Sinus Health Post 1, Posts for the CF Community and anyone else who knows the ouch of sinus troubles.

on Jul 18, 2017

Growing up with CF meant BIG SINUS TROUBLE for me.  I’ve had six sinus surgeries.  I think my first one was around age 12.  CF sinus disease can be brutal!  Once infection takes hold in those little cavities it can really wreak havoc, lead to impossible, persistent infection, surgery, and can even affect our lung (and large intestine, but that’s for another post) health.  And the headaches!  Oh the headaches!  Any of you who’ve dealt with CF sinus trouble know exactly what I’m talking about. 

By about the age 17, I was at the point where my sinus surgeon told me, “I would just have to accept the fact that I would probably need surgery every six months of my life from then on”.

BUT, my last sinus surgery was at age 19 and I have not had one since.  I just turned 38 last month.

How did I change my predicted sinus fate? Research, trial and error and re-trial, diligence and perseverance, re-examining the use of diet, exercise, and various forms of body work.  That said, sometimes sinus issues do improve with age (but not like the night and day difference I experience when I give my sinuses proper care vs when I have not) and then there’s Grace so we need to factor that in to this big goooy equation.

Much of what I’ve learned about sinus health I’ve actually learned outside of CF Clinic. It may be because of this that I’ve had several patients and families of patients ask me over the years if I could share some of what I’ve learned with them.  

The thing is, at this point I’ve been at this for a long time and there is A LOT to share.  It would be a VERY LONG blog post.  So…… for those that have already asked and for all other’s living their lives with CF sinus trouble, or any person with sinus trouble for that matter, I decided it would be a good idea to create this series.  A series of posts dedicated specifically to SINUS HEALTH.  If what I have to share can help even one person avoid a sinus surgery and the involved agony of impacted, infected sinuses, then it’s worth the time it takes to share. I am not sure exactly how many there will be yet (it looks like maybe 7 ?), but my hope is that this could be a reference point that might help others on their own paths to easing sinus arrrrggggghhhh.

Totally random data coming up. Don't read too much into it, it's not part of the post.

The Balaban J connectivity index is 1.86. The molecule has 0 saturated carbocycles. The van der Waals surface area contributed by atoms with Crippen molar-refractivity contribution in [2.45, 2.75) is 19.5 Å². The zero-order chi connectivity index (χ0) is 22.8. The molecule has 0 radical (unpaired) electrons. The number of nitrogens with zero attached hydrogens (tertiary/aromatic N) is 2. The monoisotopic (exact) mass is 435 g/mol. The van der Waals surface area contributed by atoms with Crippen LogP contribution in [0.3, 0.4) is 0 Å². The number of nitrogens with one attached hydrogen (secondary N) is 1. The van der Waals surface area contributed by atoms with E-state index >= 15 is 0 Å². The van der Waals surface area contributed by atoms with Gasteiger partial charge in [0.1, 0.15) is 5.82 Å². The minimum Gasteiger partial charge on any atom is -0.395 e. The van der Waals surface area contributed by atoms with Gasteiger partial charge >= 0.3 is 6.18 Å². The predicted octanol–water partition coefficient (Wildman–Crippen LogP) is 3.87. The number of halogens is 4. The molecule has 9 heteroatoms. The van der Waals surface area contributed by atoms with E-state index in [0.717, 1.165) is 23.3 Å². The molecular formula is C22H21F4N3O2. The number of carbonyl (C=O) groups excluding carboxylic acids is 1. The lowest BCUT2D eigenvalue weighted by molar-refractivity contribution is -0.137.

Most of what I will share can also be easily adapted for kiddos.  I will do my best to include those tricks in the posts where appropriate, but feel free to reach out if you have questions or want to set up a specific coaching session to look at what might be your best starting point in your own unique sinus puzzle. 

My story is only my own and what I’ve learned while working with my body is simply an offering so please take it as so.

It is of course important to let your doctors know if you decide to pursue a new treatment.  It’s also important to understand that everyone’s body is different, with or without CF.  We all have our very own unique constitutional make up so it’s important, with any treatment, Western, Eastern, prescribed, supplemental, ANY TREATMENT, to take that into account.  This means it is important for you to put in the effort to see how your own unique body responds and know what works FOR YOU.  This can take patience and diligence, but really knowing your body, understanding what works for you can be one of the most important parts of your own health power.